Commit a lot while young | Marshall Shen

Commit a lot while young

Commit a lot while young

Time is the ultimate limited resource. When we are young - graduated from school, don’t have kids, and early in our careers - we have an abundance of time. It’s crucial to treasure that abundance and spend our time purposefully. As life moves along, that abundance of time will inevitably shrink - for most of us, we will have families to nurture, elder parents to take care of, etc. While we are young, most of these time-consuming responsibilities seem far. However, it’s a reality we should face upfront and prepare for. By confronting the fact that we will have less time in the future, we will proactively transform the abundance of time that we have into valuable experience and habits.

One popular advice for the young is “to follow your passion,” but passion takes time to build. When we just step into the real world from school, most of us don’t really know what that passion is. So before we follow our passion, we need to understand what that passion is. Before we follow our passion, we need to commit to different things.

Another popular advice for the young is “to try different things,” but trying and committing are different. Trying things out requires less intention and relies on feelings, whereas committing to things requires more conscious decisions and actions. For example, watching a Youtube video to learn a new dish is trying, but taking a 3-month cooking class in a culinary school is committing. Reading a book called “Computer Programming for Dummies” is trying, but signing up for a weekly computer science class and building a simple project from scratch is committing. Committing to something means thinking about why it’s worth the time, what is the end goal, and making a conscious effort for a substantial amount of time.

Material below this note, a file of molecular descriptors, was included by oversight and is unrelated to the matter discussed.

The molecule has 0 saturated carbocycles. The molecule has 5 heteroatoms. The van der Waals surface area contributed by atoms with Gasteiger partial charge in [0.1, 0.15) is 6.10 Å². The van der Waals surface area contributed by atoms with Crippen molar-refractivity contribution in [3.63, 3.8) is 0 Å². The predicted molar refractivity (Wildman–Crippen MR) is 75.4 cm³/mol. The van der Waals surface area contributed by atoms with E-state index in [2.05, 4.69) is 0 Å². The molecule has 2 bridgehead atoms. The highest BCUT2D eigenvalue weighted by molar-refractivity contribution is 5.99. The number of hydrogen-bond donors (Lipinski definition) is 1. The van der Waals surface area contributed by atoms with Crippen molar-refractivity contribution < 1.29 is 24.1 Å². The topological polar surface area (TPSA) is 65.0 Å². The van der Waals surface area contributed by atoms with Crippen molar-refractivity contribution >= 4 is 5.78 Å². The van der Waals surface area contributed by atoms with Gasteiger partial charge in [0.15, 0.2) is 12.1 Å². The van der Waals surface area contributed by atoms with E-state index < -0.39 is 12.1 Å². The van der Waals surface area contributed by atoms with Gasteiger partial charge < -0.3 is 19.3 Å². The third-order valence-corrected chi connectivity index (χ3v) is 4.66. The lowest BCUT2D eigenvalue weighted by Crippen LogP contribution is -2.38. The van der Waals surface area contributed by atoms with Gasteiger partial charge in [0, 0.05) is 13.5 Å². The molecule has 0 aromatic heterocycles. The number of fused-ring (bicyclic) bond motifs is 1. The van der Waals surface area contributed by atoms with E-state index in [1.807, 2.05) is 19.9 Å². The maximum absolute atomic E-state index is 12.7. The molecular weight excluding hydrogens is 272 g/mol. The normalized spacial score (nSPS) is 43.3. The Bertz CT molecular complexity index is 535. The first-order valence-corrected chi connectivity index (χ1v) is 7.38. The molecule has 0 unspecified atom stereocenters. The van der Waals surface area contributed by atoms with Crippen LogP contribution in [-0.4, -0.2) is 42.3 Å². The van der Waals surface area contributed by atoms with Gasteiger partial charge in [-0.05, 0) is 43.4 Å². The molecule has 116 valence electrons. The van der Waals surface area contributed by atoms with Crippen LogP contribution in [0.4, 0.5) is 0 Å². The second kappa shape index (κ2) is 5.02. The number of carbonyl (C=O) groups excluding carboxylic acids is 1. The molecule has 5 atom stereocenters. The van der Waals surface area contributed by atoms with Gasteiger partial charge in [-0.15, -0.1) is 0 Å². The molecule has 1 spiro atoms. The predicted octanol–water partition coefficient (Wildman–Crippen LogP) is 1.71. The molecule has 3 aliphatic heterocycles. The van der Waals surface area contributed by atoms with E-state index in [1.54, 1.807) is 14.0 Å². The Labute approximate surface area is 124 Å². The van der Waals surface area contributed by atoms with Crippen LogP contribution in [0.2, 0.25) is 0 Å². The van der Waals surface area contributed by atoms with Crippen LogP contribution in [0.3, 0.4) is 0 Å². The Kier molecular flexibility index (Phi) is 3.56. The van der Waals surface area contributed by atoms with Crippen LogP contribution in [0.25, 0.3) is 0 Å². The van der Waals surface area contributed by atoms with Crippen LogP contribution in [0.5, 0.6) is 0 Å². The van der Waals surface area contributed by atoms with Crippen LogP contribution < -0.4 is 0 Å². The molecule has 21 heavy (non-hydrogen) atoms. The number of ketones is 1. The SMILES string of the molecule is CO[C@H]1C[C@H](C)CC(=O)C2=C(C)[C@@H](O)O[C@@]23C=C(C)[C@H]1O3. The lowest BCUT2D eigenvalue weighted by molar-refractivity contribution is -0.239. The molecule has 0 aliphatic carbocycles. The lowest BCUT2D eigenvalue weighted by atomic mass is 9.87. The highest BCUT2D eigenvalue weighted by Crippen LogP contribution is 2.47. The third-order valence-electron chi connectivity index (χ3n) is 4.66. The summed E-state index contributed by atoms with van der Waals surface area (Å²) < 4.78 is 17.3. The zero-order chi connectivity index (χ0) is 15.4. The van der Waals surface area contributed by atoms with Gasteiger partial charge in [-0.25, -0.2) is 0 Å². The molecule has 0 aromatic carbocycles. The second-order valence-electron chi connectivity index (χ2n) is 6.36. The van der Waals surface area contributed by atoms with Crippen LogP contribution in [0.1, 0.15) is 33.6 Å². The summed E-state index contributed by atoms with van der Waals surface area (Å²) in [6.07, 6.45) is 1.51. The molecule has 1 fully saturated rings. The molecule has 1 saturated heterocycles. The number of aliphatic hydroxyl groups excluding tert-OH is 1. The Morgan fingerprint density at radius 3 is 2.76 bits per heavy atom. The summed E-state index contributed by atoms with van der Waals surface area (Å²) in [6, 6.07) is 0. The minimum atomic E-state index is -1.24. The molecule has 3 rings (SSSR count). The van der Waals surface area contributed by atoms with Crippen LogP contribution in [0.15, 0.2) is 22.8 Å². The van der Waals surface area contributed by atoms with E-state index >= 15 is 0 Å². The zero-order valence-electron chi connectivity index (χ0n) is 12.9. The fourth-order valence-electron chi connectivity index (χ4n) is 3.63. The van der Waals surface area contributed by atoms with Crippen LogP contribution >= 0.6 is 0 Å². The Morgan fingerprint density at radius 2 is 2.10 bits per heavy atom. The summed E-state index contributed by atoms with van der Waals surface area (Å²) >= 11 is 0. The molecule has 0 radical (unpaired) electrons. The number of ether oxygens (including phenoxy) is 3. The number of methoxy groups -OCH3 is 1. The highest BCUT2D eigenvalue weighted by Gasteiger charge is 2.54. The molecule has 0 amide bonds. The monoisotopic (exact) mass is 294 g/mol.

When deciding what to commit, we should be open to inspirations around us, and not avoiding things that make us uncomfortable. When I just moved to Chicago, I never had experience acting in front of an audience. Chicago is famous for its improv comedy, and I enjoyed watching them. I was inspired by the improv actors for their ability to think on their feet. I was inspired by improv but scared to act. Eventually, I decided to commit to learning improv by attending weekly classes for almost a year. I got over the stage scare, and I have learned a lot about myself and have formed friendships through that.

Committing to a lot leads to failure. We might spend 6 months working on a computer project but not able to finish. We might take 3-month improv classes and decide it’s not our thing. However, such failure is invaluable because each of them teaches us a bit about ourselves, what we don’t like.

Committing to a lot also leads to success. We might take piano lessons for 3 months and discover a new found love of piano playing. We might take weekly yoga classes and become inspired to become a fitness teacher. Each success makes us realize what we enjoy in life, which leads to better understanding of our passion.

Through an abundance of commitment, we transform the limited resource of time into valuable life experience. Through those commitments, we experience success and failure, which leads to the discovery of who we are.

What are some commitments you have made, what have you learned through such commitment? What commitments are you going to make?